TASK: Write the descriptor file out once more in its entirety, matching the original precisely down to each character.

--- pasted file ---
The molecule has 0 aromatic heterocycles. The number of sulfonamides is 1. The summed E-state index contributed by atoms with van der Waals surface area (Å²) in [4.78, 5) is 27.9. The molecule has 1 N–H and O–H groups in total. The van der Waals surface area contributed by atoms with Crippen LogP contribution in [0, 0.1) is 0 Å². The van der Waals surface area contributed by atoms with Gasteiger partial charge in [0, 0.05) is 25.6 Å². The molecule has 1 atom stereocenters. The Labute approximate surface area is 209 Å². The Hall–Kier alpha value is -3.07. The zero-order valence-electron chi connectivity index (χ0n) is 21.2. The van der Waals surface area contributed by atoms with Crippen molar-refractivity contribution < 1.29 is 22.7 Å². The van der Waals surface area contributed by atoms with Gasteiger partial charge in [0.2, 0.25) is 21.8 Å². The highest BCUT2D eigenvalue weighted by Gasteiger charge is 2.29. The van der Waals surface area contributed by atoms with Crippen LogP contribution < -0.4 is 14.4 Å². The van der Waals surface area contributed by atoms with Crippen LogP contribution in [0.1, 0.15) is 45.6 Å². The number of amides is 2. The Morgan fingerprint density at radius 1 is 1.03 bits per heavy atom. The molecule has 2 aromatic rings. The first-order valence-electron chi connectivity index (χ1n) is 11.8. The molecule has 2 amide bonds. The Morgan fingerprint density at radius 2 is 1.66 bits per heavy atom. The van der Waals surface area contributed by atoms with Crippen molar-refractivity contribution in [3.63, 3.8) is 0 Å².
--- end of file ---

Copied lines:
The molecule has 0 aromatic heterocycles. The number of sulfonamides is 1. The summed E-state index contributed by atoms with van der Waals surface area (Å²) in [4.78, 5) is 27.9. The molecule has 1 N–H and O–H groups in total. The van der Waals surface area contributed by atoms with Crippen LogP contribution in [0, 0.1) is 0 Å². The van der Waals surface area contributed by atoms with Gasteiger partial charge in [0, 0.05) is 25.6 Å². The molecule has 1 atom stereocenters. The Labute approximate surface area is 209 Å². The Hall–Kier alpha value is -3.07. The zero-order valence-electron chi connectivity index (χ0n) is 21.2. The van der Waals surface area contributed by atoms with Crippen molar-refractivity contribution < 1.29 is 22.7 Å². The van der Waals surface area contributed by atoms with Gasteiger partial charge in [0.2, 0.25) is 21.8 Å². The highest BCUT2D eigenvalue weighted by Gasteiger charge is 2.29. The van der Waals surface area contributed by atoms with Crippen LogP contribution < -0.4 is 14.4 Å². The van der Waals surface area contributed by atoms with Crippen LogP contribution in [0.1, 0.15) is 45.6 Å². The number of amides is 2. The Morgan fingerprint density at radius 1 is 1.03 bits per heavy atom. The molecule has 2 aromatic rings. The first-order valence-electron chi connectivity index (χ1n) is 11.8. The molecule has 2 amide bonds. The Morgan fingerprint density at radius 2 is 1.66 bits per heavy atom. The van der Waals surface area contributed by atoms with Crippen molar-refractivity contribution in [3.63, 3.8) is 0 Å².